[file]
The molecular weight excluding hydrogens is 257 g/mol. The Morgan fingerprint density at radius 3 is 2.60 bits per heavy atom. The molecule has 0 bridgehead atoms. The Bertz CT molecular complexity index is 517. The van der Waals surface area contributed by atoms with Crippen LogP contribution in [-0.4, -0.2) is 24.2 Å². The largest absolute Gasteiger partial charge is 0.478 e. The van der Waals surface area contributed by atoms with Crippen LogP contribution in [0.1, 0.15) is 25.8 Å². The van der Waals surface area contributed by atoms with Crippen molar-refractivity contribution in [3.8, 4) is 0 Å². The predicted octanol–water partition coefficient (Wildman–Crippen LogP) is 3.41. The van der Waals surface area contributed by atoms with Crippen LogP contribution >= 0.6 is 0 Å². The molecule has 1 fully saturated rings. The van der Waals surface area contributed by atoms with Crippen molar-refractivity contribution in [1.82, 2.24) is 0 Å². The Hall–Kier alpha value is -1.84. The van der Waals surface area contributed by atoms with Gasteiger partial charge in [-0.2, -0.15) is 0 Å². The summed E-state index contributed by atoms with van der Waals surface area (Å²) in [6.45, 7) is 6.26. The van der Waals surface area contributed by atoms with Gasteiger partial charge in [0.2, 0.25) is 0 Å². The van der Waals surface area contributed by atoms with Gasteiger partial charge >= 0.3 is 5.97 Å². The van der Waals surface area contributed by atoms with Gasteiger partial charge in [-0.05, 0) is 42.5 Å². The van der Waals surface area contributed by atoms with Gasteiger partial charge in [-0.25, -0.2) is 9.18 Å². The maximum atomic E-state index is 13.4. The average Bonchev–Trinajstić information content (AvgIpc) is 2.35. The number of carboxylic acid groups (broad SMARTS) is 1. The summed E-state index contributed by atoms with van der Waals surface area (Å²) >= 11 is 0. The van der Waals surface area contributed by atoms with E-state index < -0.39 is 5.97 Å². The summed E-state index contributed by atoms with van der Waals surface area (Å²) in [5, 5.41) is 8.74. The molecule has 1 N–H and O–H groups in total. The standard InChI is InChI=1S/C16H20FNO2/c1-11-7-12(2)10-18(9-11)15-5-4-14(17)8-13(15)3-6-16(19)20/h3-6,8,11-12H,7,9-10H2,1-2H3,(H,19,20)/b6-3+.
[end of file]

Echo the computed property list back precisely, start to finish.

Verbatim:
The molecular weight excluding hydrogens is 257 g/mol. The Morgan fingerprint density at radius 3 is 2.60 bits per heavy atom. The molecule has 0 bridgehead atoms. The Bertz CT molecular complexity index is 517. The van der Waals surface area contributed by atoms with Crippen LogP contribution in [-0.4, -0.2) is 24.2 Å². The largest absolute Gasteiger partial charge is 0.478 e. The van der Waals surface area contributed by atoms with Crippen LogP contribution in [0.1, 0.15) is 25.8 Å². The van der Waals surface area contributed by atoms with Crippen molar-refractivity contribution in [3.8, 4) is 0 Å². The predicted octanol–water partition coefficient (Wildman–Crippen LogP) is 3.41. The van der Waals surface area contributed by atoms with Crippen LogP contribution >= 0.6 is 0 Å². The molecule has 1 fully saturated rings. The van der Waals surface area contributed by atoms with Crippen molar-refractivity contribution in [1.82, 2.24) is 0 Å². The Hall–Kier alpha value is -1.84. The van der Waals surface area contributed by atoms with Gasteiger partial charge in [-0.2, -0.15) is 0 Å². The summed E-state index contributed by atoms with van der Waals surface area (Å²) in [6.45, 7) is 6.26. The van der Waals surface area contributed by atoms with Gasteiger partial charge in [0.2, 0.25) is 0 Å². The van der Waals surface area contributed by atoms with Gasteiger partial charge >= 0.3 is 5.97 Å². The van der Waals surface area contributed by atoms with Gasteiger partial charge in [-0.05, 0) is 42.5 Å². The van der Waals surface area contributed by atoms with Gasteiger partial charge in [-0.25, -0.2) is 9.18 Å². The maximum atomic E-state index is 13.4. The average Bonchev–Trinajstić information content (AvgIpc) is 2.35. The number of carboxylic acid groups (broad SMARTS) is 1. The summed E-state index contributed by atoms with van der Waals surface area (Å²) >= 11 is 0. The van der Waals surface area contributed by atoms with E-state index < -0.39 is 5.97 Å². The summed E-state index contributed by atoms with van der Waals surface area (Å²) in [5, 5.41) is 8.74. The molecule has 1 N–H and O–H groups in total. The standard InChI is InChI=1S/C16H20FNO2/c1-11-7-12(2)10-18(9-11)15-5-4-14(17)8-13(15)3-6-16(19)20/h3-6,8,11-12H,7,9-10H2,1-2H3,(H,19,20)/b6-3+.